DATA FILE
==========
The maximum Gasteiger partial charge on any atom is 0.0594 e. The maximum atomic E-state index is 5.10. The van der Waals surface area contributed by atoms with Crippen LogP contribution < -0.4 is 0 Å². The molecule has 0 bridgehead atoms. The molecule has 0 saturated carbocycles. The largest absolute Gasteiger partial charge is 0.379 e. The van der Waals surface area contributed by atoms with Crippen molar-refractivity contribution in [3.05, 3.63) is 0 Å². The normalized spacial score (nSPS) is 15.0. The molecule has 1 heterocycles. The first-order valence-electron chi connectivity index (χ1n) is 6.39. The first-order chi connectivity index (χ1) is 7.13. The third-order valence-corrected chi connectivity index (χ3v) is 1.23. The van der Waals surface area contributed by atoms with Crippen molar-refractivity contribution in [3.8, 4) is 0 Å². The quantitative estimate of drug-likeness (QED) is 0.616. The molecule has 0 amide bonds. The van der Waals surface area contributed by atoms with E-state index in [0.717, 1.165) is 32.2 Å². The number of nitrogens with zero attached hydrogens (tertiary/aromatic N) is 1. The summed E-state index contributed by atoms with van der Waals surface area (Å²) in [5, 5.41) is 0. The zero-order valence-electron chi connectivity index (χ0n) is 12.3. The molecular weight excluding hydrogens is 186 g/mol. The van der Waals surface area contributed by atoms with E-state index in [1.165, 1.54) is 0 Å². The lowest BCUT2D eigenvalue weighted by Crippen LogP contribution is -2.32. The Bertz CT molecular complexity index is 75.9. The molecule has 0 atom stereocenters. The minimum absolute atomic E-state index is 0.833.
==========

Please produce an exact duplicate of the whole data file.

The maximum Gasteiger partial charge on any atom is 0.0594 e. The maximum atomic E-state index is 5.10. The van der Waals surface area contributed by atoms with Crippen LogP contribution < -0.4 is 0 Å². The molecule has 0 bridgehead atoms. The molecule has 0 saturated carbocycles. The largest absolute Gasteiger partial charge is 0.379 e. The van der Waals surface area contributed by atoms with Crippen molar-refractivity contribution in [3.05, 3.63) is 0 Å². The normalized spacial score (nSPS) is 15.0. The molecule has 1 heterocycles. The first-order valence-electron chi connectivity index (χ1n) is 6.39. The first-order chi connectivity index (χ1) is 7.13. The third-order valence-corrected chi connectivity index (χ3v) is 1.23. The van der Waals surface area contributed by atoms with Crippen molar-refractivity contribution in [3.8, 4) is 0 Å². The quantitative estimate of drug-likeness (QED) is 0.616. The molecule has 0 amide bonds. The van der Waals surface area contributed by atoms with E-state index in [0.717, 1.165) is 32.2 Å². The number of nitrogens with zero attached hydrogens (tertiary/aromatic N) is 1. The summed E-state index contributed by atoms with van der Waals surface area (Å²) in [5, 5.41) is 0. The zero-order valence-electron chi connectivity index (χ0n) is 12.3. The molecular weight excluding hydrogens is 186 g/mol. The van der Waals surface area contributed by atoms with E-state index in [1.165, 1.54) is 0 Å². The lowest BCUT2D eigenvalue weighted by Crippen LogP contribution is -2.32. The Bertz CT molecular complexity index is 75.9. The molecule has 0 atom stereocenters. The minimum absolute atomic E-state index is 0.833.